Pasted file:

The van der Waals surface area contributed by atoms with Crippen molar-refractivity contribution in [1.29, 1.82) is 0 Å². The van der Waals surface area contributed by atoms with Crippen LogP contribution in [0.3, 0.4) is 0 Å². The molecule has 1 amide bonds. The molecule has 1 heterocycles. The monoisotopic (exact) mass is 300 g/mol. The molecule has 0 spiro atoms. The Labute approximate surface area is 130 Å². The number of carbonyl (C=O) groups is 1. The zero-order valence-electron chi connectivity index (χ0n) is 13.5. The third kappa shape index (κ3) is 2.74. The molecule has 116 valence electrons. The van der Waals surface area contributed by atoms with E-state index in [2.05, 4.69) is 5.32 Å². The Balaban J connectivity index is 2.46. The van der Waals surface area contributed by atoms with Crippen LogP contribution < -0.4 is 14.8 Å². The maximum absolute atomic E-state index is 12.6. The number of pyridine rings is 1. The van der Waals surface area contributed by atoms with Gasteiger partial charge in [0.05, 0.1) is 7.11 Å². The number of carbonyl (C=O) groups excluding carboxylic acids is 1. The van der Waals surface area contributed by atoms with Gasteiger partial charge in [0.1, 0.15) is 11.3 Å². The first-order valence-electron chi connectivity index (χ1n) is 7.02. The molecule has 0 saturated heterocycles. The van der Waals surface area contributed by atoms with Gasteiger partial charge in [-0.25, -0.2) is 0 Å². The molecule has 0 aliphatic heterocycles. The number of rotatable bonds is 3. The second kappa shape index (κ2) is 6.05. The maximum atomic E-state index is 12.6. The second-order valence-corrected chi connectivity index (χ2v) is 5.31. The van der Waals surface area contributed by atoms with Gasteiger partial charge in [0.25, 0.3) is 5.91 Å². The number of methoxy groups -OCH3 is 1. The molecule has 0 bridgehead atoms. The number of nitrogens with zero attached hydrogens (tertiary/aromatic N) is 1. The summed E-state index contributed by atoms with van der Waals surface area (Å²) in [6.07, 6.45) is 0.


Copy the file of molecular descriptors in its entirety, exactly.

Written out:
The van der Waals surface area contributed by atoms with Crippen molar-refractivity contribution in [1.29, 1.82) is 0 Å². The van der Waals surface area contributed by atoms with Crippen LogP contribution in [0.3, 0.4) is 0 Å². The molecule has 1 amide bonds. The molecule has 1 heterocycles. The monoisotopic (exact) mass is 300 g/mol. The molecule has 0 spiro atoms. The Labute approximate surface area is 130 Å². The number of carbonyl (C=O) groups is 1. The zero-order valence-electron chi connectivity index (χ0n) is 13.5. The third kappa shape index (κ3) is 2.74. The molecule has 116 valence electrons. The van der Waals surface area contributed by atoms with E-state index in [2.05, 4.69) is 5.32 Å². The Balaban J connectivity index is 2.46. The van der Waals surface area contributed by atoms with Crippen LogP contribution < -0.4 is 14.8 Å². The maximum absolute atomic E-state index is 12.6. The number of pyridine rings is 1. The van der Waals surface area contributed by atoms with Gasteiger partial charge in [0.05, 0.1) is 7.11 Å². The number of carbonyl (C=O) groups excluding carboxylic acids is 1. The van der Waals surface area contributed by atoms with Gasteiger partial charge in [0.1, 0.15) is 11.3 Å². The first-order valence-electron chi connectivity index (χ1n) is 7.02. The molecule has 0 saturated heterocycles. The van der Waals surface area contributed by atoms with Gasteiger partial charge in [-0.25, -0.2) is 0 Å². The molecule has 0 aliphatic heterocycles. The number of rotatable bonds is 3. The second kappa shape index (κ2) is 6.05. The maximum atomic E-state index is 12.6. The second-order valence-corrected chi connectivity index (χ2v) is 5.31. The van der Waals surface area contributed by atoms with Gasteiger partial charge in [0.25, 0.3) is 5.91 Å². The number of methoxy groups -OCH3 is 1. The molecule has 0 bridgehead atoms. The number of nitrogens with zero attached hydrogens (tertiary/aromatic N) is 1. The summed E-state index contributed by atoms with van der Waals surface area (Å²) in [6.07, 6.45) is 0.